Having essentially ended his self-imposed near exile from British public life after the publication of the Chilcot Report, Tony Blair gave a speech to Open Britain suggesting it was foolish of Remain campaigners to now roll over and accept the fate of leaving the European Union without any semblance of resistance.
My intention following the referendum result had been to respect entirely the Leave vote. I had committed, fully and with little reservation, to the Remain campaign. I disagreed with some on my own side, feeling David Cameron’s ‘Project Fear’ was foolish given the many positive achievements of the EU, and that Jeremy Corbyn’s vanishing act was a betrayal of the internationalist values that underpin the Labour movement, but I believed it was right to Remain. With the result going the other way, I then felt that the time was right for the political establishment to rally round and make the best of the inevitable outcome.
However, given recent developments, I believe that the argument of Blair must now be seen as a rallying call for those on the losing side. There was resignation to the fact we must accept even the worst of deals to leave the EU, but if Theresa May is honest with her suggestion that “no deal is better than a bad deal” then that is a scary prospect indeed. For us to decide that in leaving the EU we are to abandon entirely a group of nations to which Britain’s bond of allegiance is stronger than nearly any relationship cultivated since the end of the Empire would be to take the country backwards.
The argument follows that this path takes the UK ‘out of the EU and into the world’, but what world would we now find ourselves in? Faith in the ability of Britain to at least survive as an entity independent of the EU bloc was based in an equal faith in Britain’s place in the post Second World War global order. It is apparent now that this order is being undermined, if not wholly reshaped, by a cataclysmic political event in the United States. The illusory nature of the ‘special relationship’ has been covered in great depth elsewhere, but Britain has always been able to look to America in a global capacity. President Lyndon B. Johnson, in a speech to the UN General Assembly in 1963, pledged that, “[…] any nation that seeks peace, and hates war, and is willing to fight the good fight […] will find the United States of America by their side”. This appeal to Wilsonian democratic moralism has been the foundation of US foreign policy since the fall of Nazism, and its principles have meant Britain could always find solace in the White House where all else failed.
Britain cut loose from the EU will of course continue to attempt to catch America’s coattails; that much was clear from Theresa May’s kowtow to the President in Washington. Given a lack of alternatives to create a relationship with a true global superpower, we must indeed sell our souls to a nation which has displayed to us that it may not share the values on which we previously thought the ‘special relationship’ was formed. The American people proved in November that enough of them are willing to aid and abet a man who endorses sexual assault, attacks the free press and spreads falsehoods on an almost unprecedented level to propel him to the world’s highest office. It should surely be clear now to the British people that we have more in common with the liberally-minded people of Germany and France than with a nation in which 45% of the population offer explicit support for a man who stands counter to what many Brits would consider decent moral values.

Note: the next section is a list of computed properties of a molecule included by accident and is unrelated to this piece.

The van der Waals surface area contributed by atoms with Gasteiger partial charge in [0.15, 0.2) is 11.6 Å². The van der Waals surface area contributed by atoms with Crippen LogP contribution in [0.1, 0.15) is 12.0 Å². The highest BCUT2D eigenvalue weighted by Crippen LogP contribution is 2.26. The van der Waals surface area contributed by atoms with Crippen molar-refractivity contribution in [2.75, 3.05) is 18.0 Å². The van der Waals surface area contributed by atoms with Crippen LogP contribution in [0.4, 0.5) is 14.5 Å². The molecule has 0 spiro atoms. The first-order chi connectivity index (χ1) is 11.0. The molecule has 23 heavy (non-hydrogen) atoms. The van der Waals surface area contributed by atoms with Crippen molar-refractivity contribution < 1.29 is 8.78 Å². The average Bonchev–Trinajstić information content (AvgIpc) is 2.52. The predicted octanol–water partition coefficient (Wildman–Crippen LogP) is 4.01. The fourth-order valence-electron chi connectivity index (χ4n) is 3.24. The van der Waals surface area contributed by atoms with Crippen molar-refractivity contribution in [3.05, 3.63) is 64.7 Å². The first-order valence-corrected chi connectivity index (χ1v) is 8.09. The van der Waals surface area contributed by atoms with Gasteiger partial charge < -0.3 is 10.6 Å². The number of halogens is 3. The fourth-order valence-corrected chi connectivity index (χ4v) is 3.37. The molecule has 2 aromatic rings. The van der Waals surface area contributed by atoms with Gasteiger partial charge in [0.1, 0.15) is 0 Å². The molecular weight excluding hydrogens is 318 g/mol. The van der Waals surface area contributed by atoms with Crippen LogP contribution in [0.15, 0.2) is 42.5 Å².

It is this realisation that has led to my change of heart. If Britain can no longer treat America as a friend then leaving the EU will take us into a very empty place. We will still be able to call on Australia, Canada and New Zealand, we may seek to capitalise on Indian growth, but to leave the EU now weakens both our nation and the one entity which could seek to redress the global imbalance that may be caused by America’s new political order. I believe now, more strongly than ever before, that we are safer and stronger inside the EU, and that now is a time in which we should be pulling closer to Europe, not pushing it away and falling into the embrace of an unstable egomaniac.
Tony Blair was right, we cannot change the outcome of the referendum vote, but now is the time for those who still believe passionately in the European project to stand up and defend it. Our politicians still have the capacity to pull Britain back from the precipice, since our democracy is founded in Burkean tradition and not some kind of quasi-Athenian model, and now, in the cold light of a markedly different world to the one we faced last June, we must reconsider just what it would mean to abandon our closest geographic and political allies.